THOUGHTS FROM FATHER ADAM
One of the truly incredible aspects of our faith as Roman Catholics is the devotion we have to Saints! We know and understand that Saints are those holy men and women who lived, in a heroic way, the Gospel of Christ. We just celebrated “All Saints’ Day” in our Liturgy, (one of my absolute favorite celebrations), and in some ways the lives of so many different Saints are on our hearts and minds these days. No doubt, we all have devotion to particular Saints and their life stories. We look to the incredible prayer life of St. Alphonsus, the steadfast love St. Peter had for the Gospel, or the legendary charity of St. Christopher; all these Patron Saints inspire our communities!
One of my absolute favorite Saints is a man named St. Martin of Tours. St. Martin was born at Savaria, Pannonia and came to Gaul as a solider. While he was still a catechumen, he one day, near Amiens, gave part of his cloak to a poor man who had asked him for alms. During the following night our Blessed Lord appeared to him clothed in the half of St. Martin’s cloak and said to him, “Martin, a simple catechumen covered Me in this garment.” After this dream, St. Martin dedicated his life wholly to Christ and later became a renowned Bishop. St. Martin is remembered for his zeal in spreading the Gospel, for his eloquence in speaking, but most of all for his charity and concern for all people.
The lesson of St. Martin is so important for all of us because it illustrates how we are called to see Christ in all our brothers and sisters. As Christians living in the world, we are called to care for all people regardless. In our world we need to reach out in love to all people. Sometimes we allow divisions to exist between us, even in between family members or past friends or communities. I think that we can learn from St. Martin in that we are called to see Christ in each person. There is no doubt that at times Christ can come in disguise; in the disguise of the poor, or those who are rude, or those who are not like us. However, it is in these moments that we must see Christ truly in our brothers and sisters. Let’s continue to see Christ in all the members of our community!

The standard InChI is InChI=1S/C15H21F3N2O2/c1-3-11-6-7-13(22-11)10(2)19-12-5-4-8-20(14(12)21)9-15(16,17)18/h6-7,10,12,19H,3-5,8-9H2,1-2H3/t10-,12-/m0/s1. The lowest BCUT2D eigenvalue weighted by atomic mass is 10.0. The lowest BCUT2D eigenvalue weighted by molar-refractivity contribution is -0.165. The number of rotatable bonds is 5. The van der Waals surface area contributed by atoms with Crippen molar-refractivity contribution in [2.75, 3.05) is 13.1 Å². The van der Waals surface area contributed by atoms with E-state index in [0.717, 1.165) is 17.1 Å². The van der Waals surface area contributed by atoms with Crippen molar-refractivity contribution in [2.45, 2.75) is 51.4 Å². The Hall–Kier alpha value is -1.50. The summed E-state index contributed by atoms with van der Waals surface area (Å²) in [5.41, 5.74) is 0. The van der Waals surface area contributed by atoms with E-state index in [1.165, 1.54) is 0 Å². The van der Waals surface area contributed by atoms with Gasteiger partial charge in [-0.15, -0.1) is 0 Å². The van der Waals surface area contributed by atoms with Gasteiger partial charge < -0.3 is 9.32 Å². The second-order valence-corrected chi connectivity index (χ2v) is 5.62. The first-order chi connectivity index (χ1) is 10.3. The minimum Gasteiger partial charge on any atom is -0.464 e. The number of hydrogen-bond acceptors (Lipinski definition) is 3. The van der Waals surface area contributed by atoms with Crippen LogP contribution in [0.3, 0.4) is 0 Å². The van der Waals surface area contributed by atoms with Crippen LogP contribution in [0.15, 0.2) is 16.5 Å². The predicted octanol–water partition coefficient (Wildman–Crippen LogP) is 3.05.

St. Martin, pray for us! God Bless, Father Adam
The context for today’s Gospel continues to be mounting tension between Jesus and the Jewish authorities. In the first part of today’s Gospel, we hear Jesus warn the crowds not to follow the example of the scribes in seeking honor and attention from others. It is important to recall that Mark indicates that Jesus taught these things while in the vicinity of the Temple in Jerusalem. Mark is setting the stage for Jesus’ passion.
Jesus then observes how Jewish pilgrims are making their contributions to the temple treasury. The Temple in Jerusalem was the center of Jewish worship in the time of Jesus. It was expected that observant Jews would make pilgrimages to the Temple to offer prayer and sacrifices. Pilgrims were also expected to make a financial contribution to the temple treasury.
As we would expect to be the case, Jesus observes that those who were rich contributed large sums to the treasury. Those with less means made smaller contributions. A similar situation exists in most of our parishes as well. Jesus calls attention, however, to a poor widow who makes the smallest of contributions—two coins of little value. Jesus upholds the poor widow’s offering for his disciples’ consideration, commending her because her small offering was an act of profound generosity, giving from her livelihood rather than her surplus.
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